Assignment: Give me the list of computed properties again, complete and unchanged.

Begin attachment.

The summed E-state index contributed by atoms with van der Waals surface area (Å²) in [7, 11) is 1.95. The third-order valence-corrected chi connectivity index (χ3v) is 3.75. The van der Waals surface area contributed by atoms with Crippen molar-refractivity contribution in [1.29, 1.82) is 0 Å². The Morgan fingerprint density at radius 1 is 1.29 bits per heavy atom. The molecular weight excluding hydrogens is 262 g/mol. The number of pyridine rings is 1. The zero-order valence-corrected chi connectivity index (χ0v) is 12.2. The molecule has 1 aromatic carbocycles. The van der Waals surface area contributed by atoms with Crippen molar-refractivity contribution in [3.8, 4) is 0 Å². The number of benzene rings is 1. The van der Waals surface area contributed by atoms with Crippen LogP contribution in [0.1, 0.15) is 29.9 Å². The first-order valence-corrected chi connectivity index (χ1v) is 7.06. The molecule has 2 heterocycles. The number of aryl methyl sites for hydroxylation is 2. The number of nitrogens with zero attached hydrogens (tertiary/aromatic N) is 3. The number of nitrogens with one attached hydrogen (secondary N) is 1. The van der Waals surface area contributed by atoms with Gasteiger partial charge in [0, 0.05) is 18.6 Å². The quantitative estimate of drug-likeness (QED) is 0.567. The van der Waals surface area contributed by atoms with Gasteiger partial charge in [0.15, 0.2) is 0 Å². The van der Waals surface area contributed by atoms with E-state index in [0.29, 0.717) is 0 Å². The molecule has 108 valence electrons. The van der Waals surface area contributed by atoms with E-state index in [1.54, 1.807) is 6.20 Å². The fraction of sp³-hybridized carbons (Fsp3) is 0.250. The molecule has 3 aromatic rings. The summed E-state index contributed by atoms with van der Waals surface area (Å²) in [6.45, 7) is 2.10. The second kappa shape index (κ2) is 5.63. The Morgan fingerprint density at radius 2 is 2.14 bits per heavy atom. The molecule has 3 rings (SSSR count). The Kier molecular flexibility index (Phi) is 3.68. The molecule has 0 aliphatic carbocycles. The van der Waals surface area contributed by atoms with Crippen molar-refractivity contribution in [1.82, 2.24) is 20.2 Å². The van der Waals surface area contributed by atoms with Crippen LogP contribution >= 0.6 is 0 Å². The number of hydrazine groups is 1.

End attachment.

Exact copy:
The summed E-state index contributed by atoms with van der Waals surface area (Å²) in [7, 11) is 1.95. The third-order valence-corrected chi connectivity index (χ3v) is 3.75. The van der Waals surface area contributed by atoms with Crippen molar-refractivity contribution in [1.29, 1.82) is 0 Å². The Morgan fingerprint density at radius 1 is 1.29 bits per heavy atom. The molecular weight excluding hydrogens is 262 g/mol. The number of pyridine rings is 1. The zero-order valence-corrected chi connectivity index (χ0v) is 12.2. The molecule has 1 aromatic carbocycles. The van der Waals surface area contributed by atoms with Crippen molar-refractivity contribution in [3.8, 4) is 0 Å². The number of benzene rings is 1. The van der Waals surface area contributed by atoms with Crippen LogP contribution in [0.1, 0.15) is 29.9 Å². The first-order valence-corrected chi connectivity index (χ1v) is 7.06. The molecule has 2 heterocycles. The number of aryl methyl sites for hydroxylation is 2. The number of nitrogens with zero attached hydrogens (tertiary/aromatic N) is 3. The number of nitrogens with one attached hydrogen (secondary N) is 1. The van der Waals surface area contributed by atoms with Gasteiger partial charge in [0, 0.05) is 18.6 Å². The quantitative estimate of drug-likeness (QED) is 0.567. The van der Waals surface area contributed by atoms with Gasteiger partial charge in [0.15, 0.2) is 0 Å². The van der Waals surface area contributed by atoms with E-state index in [0.29, 0.717) is 0 Å². The molecule has 108 valence electrons. The van der Waals surface area contributed by atoms with E-state index in [1.54, 1.807) is 6.20 Å². The fraction of sp³-hybridized carbons (Fsp3) is 0.250. The molecule has 3 aromatic rings. The summed E-state index contributed by atoms with van der Waals surface area (Å²) in [6.45, 7) is 2.10. The second kappa shape index (κ2) is 5.63. The Morgan fingerprint density at radius 2 is 2.14 bits per heavy atom. The molecule has 3 rings (SSSR count). The Kier molecular flexibility index (Phi) is 3.68. The molecule has 0 aliphatic carbocycles. The van der Waals surface area contributed by atoms with Crippen molar-refractivity contribution in [1.82, 2.24) is 20.2 Å². The van der Waals surface area contributed by atoms with Crippen LogP contribution >= 0.6 is 0 Å². The number of hydrazine groups is 1.